Five years after gaining formal independence, Timor-Leste peacefully held its first elections for a new president on may 9. Current Prime minister and 1996 Nobel Peace Prize laureate Jose Ramos-Horta beat Francisco “Lu Olo” Guterres, parliament head and president of Fretilin, the leading resistance party, in a runoff vote.
Despite the successful poll, the nation of 1 million is struggling to build stability. It has been dealing with a crisis that exploded in April 2006. according to some international observers, allegations of discrimination by soldiers grew into a political crisis. Protests became increasingly violent as gangs of youth joined in, resulting in dozens of deaths, the displacement of more than 100,000 people and hundreds of burned houses in the capital city, Dili.
Ramos-Horta called for limited regulation of businesses and foreign investment, while Lu Olo, a former guerilla fighter, ran on a more nationalist platform. The crisis was a factor in the elections, with many Timorese holding Fretilin responsible. many argue that mass poverty, a culture of impunity and high unemployment are the underlying factors.
Located almost 300 miles north of Australia, the eastern half of Timor was invaded by Indonesia in 1975, which resulted in more than 100,000 Timorese deaths. In a U.N.-sponsored referendum in 1999, 78.5 percent of Timorese voted for independence. In response, the Indonesian military and its militias pulverized the nation, killing 1,400 people, displacing three-quarters of the population and destroying most infrastructure. although some senior Indonesian officials have been indicted in Timor for crimes against humanity, no major figure has been held accountable. The nation depends on foreign aid, and international financial institutions have shaped responses to the nation’s ills, including rural poverty and 40 percent of urban youth facing unemployment.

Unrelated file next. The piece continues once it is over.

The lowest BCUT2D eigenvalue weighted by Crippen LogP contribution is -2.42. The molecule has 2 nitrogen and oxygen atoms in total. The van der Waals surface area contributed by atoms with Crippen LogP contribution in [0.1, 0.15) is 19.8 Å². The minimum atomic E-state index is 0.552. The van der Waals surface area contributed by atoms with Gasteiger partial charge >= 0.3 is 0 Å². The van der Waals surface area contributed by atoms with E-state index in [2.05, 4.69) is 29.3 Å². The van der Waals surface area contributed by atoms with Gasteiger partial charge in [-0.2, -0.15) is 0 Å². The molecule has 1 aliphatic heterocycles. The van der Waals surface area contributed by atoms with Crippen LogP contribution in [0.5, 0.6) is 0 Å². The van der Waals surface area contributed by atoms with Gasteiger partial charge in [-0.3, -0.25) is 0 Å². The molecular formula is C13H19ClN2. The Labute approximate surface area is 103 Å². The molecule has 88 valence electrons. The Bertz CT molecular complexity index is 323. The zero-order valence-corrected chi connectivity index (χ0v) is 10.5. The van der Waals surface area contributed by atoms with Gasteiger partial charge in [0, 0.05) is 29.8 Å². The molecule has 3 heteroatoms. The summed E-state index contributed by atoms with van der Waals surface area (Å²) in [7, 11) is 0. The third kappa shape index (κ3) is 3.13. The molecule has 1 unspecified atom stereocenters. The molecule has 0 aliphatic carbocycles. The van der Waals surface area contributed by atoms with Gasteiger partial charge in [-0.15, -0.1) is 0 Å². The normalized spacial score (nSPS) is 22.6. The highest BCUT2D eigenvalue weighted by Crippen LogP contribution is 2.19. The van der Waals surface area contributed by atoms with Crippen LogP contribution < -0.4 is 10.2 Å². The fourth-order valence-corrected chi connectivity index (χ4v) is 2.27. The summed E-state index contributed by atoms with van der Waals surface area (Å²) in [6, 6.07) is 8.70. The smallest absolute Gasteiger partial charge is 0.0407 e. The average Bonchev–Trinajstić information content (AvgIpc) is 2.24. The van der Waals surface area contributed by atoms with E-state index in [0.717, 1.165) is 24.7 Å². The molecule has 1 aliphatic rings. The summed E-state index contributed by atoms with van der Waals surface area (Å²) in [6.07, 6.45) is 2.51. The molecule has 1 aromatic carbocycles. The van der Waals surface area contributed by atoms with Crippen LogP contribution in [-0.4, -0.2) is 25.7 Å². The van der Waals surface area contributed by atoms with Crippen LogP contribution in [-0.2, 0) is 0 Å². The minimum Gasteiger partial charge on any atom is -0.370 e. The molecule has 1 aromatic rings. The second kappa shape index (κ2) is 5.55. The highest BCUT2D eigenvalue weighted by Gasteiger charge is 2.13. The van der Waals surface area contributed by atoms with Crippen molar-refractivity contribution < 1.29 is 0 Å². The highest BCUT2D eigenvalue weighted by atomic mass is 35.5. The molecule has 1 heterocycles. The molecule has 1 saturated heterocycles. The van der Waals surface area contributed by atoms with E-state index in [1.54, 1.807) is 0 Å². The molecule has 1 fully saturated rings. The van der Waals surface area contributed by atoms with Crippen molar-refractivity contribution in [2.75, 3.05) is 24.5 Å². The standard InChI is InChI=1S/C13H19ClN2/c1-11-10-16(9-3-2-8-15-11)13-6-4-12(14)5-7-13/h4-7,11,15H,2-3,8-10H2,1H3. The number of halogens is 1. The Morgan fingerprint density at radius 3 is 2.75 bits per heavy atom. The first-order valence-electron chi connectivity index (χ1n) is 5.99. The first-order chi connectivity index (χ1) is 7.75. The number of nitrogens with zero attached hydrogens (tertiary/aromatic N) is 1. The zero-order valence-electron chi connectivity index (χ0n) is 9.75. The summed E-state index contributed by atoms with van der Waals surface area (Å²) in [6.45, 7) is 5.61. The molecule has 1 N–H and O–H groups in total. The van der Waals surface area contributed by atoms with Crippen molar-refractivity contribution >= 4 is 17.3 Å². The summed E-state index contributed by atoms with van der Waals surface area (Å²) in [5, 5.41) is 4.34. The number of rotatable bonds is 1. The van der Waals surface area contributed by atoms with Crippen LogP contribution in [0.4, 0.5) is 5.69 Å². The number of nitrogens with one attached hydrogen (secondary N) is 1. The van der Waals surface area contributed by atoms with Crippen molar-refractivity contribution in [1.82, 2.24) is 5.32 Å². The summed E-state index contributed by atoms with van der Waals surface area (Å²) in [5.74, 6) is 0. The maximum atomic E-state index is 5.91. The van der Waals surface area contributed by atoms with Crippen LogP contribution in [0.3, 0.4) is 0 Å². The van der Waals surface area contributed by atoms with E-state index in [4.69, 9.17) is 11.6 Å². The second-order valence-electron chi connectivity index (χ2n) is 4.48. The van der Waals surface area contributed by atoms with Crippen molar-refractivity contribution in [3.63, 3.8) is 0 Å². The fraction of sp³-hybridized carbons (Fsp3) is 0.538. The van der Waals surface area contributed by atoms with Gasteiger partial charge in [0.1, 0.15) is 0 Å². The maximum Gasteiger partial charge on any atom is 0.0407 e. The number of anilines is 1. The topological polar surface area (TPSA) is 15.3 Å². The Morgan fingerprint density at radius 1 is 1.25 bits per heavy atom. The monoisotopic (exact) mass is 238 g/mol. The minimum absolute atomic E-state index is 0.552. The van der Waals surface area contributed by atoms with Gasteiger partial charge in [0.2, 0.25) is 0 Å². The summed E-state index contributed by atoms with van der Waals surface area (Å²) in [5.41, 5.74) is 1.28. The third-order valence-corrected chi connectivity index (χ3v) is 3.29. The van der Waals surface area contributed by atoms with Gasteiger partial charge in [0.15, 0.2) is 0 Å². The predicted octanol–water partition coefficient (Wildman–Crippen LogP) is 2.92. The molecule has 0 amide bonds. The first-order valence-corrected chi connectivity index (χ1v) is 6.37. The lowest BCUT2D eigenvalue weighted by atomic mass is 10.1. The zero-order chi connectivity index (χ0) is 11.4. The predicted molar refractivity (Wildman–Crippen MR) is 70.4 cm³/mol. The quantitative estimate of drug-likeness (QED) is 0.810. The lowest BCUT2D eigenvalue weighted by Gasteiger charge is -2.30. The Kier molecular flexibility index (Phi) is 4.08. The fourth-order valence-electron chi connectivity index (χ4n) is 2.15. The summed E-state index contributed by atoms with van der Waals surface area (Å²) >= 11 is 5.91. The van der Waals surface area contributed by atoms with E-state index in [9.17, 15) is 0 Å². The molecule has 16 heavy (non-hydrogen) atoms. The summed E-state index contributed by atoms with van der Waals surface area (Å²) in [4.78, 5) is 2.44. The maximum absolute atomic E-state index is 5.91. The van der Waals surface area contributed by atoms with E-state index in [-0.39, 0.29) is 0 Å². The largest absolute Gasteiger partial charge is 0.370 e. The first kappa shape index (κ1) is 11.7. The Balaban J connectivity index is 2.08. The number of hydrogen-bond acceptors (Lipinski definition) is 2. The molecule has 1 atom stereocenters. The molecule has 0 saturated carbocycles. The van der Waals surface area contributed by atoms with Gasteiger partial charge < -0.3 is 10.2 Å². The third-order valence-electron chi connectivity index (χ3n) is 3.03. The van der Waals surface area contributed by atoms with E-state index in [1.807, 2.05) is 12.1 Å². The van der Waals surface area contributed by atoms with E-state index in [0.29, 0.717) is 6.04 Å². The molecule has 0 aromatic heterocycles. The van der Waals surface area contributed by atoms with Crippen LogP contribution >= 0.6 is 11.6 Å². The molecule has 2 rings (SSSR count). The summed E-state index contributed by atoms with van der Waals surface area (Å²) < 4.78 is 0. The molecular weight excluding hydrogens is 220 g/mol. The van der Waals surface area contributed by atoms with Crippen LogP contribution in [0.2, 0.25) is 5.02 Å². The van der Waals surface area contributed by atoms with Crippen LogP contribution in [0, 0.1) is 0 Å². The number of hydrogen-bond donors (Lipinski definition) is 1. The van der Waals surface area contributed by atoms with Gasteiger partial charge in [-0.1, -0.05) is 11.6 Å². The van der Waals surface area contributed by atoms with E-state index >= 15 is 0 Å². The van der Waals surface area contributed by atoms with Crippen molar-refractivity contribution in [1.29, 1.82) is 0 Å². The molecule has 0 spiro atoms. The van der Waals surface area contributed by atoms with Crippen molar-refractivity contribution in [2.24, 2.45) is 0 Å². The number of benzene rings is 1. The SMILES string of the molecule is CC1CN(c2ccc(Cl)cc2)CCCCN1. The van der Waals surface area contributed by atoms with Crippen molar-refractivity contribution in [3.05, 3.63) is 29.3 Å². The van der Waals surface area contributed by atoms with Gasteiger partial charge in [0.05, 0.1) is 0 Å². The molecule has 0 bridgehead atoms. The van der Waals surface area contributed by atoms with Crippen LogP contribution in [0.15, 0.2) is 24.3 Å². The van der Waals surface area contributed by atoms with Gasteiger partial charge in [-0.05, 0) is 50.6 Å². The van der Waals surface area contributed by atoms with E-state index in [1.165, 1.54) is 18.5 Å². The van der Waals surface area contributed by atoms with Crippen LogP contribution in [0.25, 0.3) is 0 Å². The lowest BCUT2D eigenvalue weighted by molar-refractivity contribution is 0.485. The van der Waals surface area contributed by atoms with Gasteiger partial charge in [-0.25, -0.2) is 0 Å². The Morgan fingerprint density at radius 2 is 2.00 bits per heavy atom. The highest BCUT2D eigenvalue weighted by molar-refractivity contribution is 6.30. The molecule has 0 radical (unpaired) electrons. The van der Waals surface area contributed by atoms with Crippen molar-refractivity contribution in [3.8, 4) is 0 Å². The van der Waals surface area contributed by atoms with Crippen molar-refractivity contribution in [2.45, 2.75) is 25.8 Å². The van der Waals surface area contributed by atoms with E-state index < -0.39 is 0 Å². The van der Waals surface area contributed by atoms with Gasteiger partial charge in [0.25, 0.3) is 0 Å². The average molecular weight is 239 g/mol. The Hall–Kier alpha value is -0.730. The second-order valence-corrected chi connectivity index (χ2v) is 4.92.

Institutions like the World Bank, the International monetary Fund and the Asian Development Bank have pushed economic liberalization and privatization. an export economy has also been pushed by the World Bank. Timor’s dependence on food imports became clear during a recent rice shortage, which resulted in riots.
Offshore oil drilling will produce the vast majority of Timor’s government revenue for coming decades. much of Timor’s potential petroleum has been claimed by Australia in a treaty between the two countries, but international law notes that oil reserves lie in Timor’s territory.
More than a thousand U.N. police units and Australian soldiers have come to Timor as a result of the recent crisis. Australia refuses to put its International Security Forces under U.N. control, raising questions about its motives and accountability to the Timorese. When tragic incidents occur, such as the killing of two refugees on Feb. 23 by Australian soldiers, Timorese anger at Australia only increases. A shift in political power could come during the parliamentary elections on June 30. How the Timorese respond depends on perceptions about both the political campaigning and the election process. until Timor’s underlying problems are dealt with, however, peace will continue to be tenuous.
Craig Hughes observed the first round of Timor-Leste’s presidential elections on April 9 as part of the Solidarity Observer Mission for East Timor (SOMET). Timorese wait in line to vote for president in Dili, the capital of Timor-leste, on April 9. PHOTO: JORGE MEIER/SOMET